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Re: A Gleam of Hope?

Tim, et al.

It's good that people are suddenly taking an interest in timelines.
Paul Sinclair's timeline has been there for years.  It, like mine,
has been linked in from the front page of sinclair.quarterman.org
and its predecessors for years.

It would be even better to remember that almost all the parties involved
are in fact volunteers, who do work in their spare time.  We can hope they
will all update their historical pages and timelines as they have time to
do so, and as they are presented with evidence.

However, it would also be good to turn down the volume and turn up the
content.  Lengthy complaints larded with purple prose about eyes that
can hear howlers don't provide much in the way of information.  If
someone has corrections, it would be most useful to say what they are,
with sources.  And with a citation of where the problem is.  I'm assuming
Paul Sinclair's timeline as referred to is this one:

And I'm pretty sure mine is this one:

However, it's not obvious to me where there is a timeline on the current
Clan Sinclair USA web pages.

Why expect readers to hunt for the web pages being discussed?
It's easy enough to provide a URL.

I've seen a few specific tidbits come through:

 * Sinclairs are not descended from the celibate hermit St. Clare.

 * An extensive search in the National Library of Scotland in January 1998
	by Tim turned up no evidence that the first Sinclair Earl of Orkney 
	died at the battle of Halidon Hill.  Three sources were mentioned
	that said he was 'slain cruelly by his enemies'.  What were those
	sources, and what dates did they give?

 * It seems unlikely that Hugh de Payen married Catherine de St Clair
	just after taking Templar vows of celibacy.

Those three I boiled out of 773 words in a recent message.
There may have been others, but, if so, I didn't see them
due to the low signal to noise ratio.

Ah, yes, there was also this point:

>Learning from all of this it is now obvious that certain of the books that
>have been used as so-called sources are seriously flawed, in error or just
>plain wrong. Thomas Sinclair's work, Morrison's, and Father Hay's must be
>treated with the utmost caution unless backed up by primary documentation.
>'The Sinclairs of the Isles' is little better and my views on Andrew Sinclairs
>are already well known. Yet despite that, and the more important fact that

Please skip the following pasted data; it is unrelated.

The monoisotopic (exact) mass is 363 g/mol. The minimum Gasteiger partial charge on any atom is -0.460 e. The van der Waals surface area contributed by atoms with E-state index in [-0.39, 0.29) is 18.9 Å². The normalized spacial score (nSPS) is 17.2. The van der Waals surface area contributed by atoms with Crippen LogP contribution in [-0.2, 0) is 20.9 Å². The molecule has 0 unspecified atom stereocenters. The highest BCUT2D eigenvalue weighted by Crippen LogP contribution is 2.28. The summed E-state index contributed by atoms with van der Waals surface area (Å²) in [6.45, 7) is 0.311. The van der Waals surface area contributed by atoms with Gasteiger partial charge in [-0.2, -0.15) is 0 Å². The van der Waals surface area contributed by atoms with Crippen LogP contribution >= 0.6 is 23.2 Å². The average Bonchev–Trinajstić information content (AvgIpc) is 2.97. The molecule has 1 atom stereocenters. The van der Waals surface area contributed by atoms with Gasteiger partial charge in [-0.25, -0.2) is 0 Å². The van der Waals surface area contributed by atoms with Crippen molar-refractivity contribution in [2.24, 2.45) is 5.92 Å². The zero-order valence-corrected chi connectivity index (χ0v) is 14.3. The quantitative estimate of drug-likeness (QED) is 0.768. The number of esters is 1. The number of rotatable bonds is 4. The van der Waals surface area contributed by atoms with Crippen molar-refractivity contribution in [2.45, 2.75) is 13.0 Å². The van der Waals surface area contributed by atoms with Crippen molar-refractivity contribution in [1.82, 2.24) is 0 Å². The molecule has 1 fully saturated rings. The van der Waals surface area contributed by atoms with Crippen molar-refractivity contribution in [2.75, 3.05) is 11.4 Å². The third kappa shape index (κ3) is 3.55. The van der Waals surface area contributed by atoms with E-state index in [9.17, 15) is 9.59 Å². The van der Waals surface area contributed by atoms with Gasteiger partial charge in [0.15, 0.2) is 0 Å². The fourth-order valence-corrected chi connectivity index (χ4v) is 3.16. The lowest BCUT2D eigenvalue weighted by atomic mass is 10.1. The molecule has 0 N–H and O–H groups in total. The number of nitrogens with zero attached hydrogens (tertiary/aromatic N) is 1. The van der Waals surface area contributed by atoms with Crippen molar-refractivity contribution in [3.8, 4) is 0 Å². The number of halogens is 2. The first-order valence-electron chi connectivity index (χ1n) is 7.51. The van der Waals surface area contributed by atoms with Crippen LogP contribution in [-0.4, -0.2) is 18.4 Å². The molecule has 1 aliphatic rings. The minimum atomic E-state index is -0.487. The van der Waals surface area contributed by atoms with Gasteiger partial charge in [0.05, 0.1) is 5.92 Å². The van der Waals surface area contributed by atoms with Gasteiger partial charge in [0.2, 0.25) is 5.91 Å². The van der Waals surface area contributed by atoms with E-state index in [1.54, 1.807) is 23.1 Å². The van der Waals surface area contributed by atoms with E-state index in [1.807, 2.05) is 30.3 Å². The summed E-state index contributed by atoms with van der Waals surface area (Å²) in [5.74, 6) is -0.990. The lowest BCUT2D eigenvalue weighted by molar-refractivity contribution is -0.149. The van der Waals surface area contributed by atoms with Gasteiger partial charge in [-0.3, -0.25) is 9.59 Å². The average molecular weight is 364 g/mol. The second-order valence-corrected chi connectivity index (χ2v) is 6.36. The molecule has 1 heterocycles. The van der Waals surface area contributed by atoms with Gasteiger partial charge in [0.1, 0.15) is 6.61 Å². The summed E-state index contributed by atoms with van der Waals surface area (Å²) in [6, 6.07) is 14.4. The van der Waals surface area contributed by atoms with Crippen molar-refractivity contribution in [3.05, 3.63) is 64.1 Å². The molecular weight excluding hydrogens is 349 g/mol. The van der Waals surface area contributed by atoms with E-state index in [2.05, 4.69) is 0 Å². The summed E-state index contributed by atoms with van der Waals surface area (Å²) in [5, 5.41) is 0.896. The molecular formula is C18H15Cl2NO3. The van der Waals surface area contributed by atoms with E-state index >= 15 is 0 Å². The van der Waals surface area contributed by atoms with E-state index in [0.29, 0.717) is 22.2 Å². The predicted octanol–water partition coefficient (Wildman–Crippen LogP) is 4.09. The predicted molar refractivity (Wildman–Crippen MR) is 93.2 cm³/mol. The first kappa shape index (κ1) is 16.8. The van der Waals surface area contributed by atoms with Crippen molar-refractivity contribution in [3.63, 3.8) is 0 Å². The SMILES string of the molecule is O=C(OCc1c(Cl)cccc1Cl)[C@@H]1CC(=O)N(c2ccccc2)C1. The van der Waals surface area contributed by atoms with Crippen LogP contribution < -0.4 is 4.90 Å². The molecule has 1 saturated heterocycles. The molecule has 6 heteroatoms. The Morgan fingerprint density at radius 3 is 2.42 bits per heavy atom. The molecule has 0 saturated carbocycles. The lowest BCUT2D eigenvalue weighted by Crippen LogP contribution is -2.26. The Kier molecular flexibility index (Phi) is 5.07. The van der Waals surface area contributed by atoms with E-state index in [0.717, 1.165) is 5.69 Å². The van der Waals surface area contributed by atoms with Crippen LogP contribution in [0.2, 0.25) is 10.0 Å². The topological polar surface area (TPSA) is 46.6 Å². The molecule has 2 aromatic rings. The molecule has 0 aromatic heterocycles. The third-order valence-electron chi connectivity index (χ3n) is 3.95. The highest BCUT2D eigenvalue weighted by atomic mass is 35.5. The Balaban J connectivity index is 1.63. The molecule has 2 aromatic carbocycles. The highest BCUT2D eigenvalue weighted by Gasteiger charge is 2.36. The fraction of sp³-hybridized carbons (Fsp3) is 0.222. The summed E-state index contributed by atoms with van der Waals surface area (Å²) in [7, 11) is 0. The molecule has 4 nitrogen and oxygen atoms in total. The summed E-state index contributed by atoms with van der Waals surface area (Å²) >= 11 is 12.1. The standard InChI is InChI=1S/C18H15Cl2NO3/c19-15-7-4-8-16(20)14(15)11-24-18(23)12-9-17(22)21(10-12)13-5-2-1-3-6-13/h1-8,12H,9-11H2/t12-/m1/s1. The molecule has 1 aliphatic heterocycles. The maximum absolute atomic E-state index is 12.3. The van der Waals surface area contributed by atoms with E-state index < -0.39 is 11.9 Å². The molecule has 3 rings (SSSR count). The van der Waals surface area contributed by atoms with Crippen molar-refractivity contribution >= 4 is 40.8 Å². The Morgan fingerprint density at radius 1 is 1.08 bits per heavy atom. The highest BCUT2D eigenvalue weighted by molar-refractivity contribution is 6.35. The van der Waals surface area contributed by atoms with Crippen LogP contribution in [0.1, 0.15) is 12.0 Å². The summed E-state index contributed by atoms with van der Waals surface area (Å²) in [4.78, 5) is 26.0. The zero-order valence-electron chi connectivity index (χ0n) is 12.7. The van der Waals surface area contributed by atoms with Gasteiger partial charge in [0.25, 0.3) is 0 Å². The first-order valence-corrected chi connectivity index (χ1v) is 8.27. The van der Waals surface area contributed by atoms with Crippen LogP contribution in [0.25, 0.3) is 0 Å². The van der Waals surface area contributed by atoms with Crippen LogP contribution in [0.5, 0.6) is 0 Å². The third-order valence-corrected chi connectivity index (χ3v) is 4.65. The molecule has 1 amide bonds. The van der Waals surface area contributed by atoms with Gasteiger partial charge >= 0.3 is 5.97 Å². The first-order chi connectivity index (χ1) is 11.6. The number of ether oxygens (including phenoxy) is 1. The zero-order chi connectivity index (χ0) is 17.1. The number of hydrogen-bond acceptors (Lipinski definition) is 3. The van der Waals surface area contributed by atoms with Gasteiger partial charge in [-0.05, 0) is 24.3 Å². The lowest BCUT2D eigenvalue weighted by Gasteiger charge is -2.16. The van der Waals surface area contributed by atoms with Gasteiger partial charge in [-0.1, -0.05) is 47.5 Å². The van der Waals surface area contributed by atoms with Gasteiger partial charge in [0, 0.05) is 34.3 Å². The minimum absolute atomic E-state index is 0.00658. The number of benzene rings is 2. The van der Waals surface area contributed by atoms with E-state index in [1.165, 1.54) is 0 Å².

>chronicles dating from near the time of the Norman settlment of Normandy are
>available; the Battle Abbey Rolls have been around for nearly a thousand years
>and that most of the other important events are testified to in one degree or
>another by documentation or archaelology, nonsensical mythology and fanciful
>imaginings are still being purveyed as history.

Indeed, not all sources are created equal.  Primary sources are to be preferred
to secondary or tertiary sources.  If the latter are all that are available,
they may have to be used as long as their lesser authority is recognized.
Archaeology is not always available, and until it is, we're left with
whatever sources we can find.  See, for example, the recent excavations
at Jamestown, which are clarifying many previous speculations.  Such
speculations may have to be made, but they also need to be labelled,
as Tim has noted, and they have to be discussed.

Anyone who has spent much time working on history in academia or for
book publication probably knows these and other basic guidelines for
writing history.  However, not everyone on this list or who composes
web pages has such experience.  Let's set examples of how to do it.

The first step is to cite sources, which it seems most of the recent
messages have done.  That's a good sign, I think.

>Perhaps now, stimulated John's example, others may follow suit or, even
>better, produce the evidence upon which their assertions are based and I will
>happily eat my words.

Indeed, I will make changes as time permits and as I see changes to make.
Rory has said something similar.

I don't think any of the above three items are in any of my pages or my
timeline, although I could easily be wrong; if I am, somebody please
point to the specific place.

Meanwhile, I have a stack of other changes which I will get to.  Hm,
this message has set me back fifteen minutes or so, so it's unlikely
I'll get to it today.  Besides, this message is now longer than 770
pages. :-)

>Best wishes

John S. Quarterman <jsq@quarterman.org>
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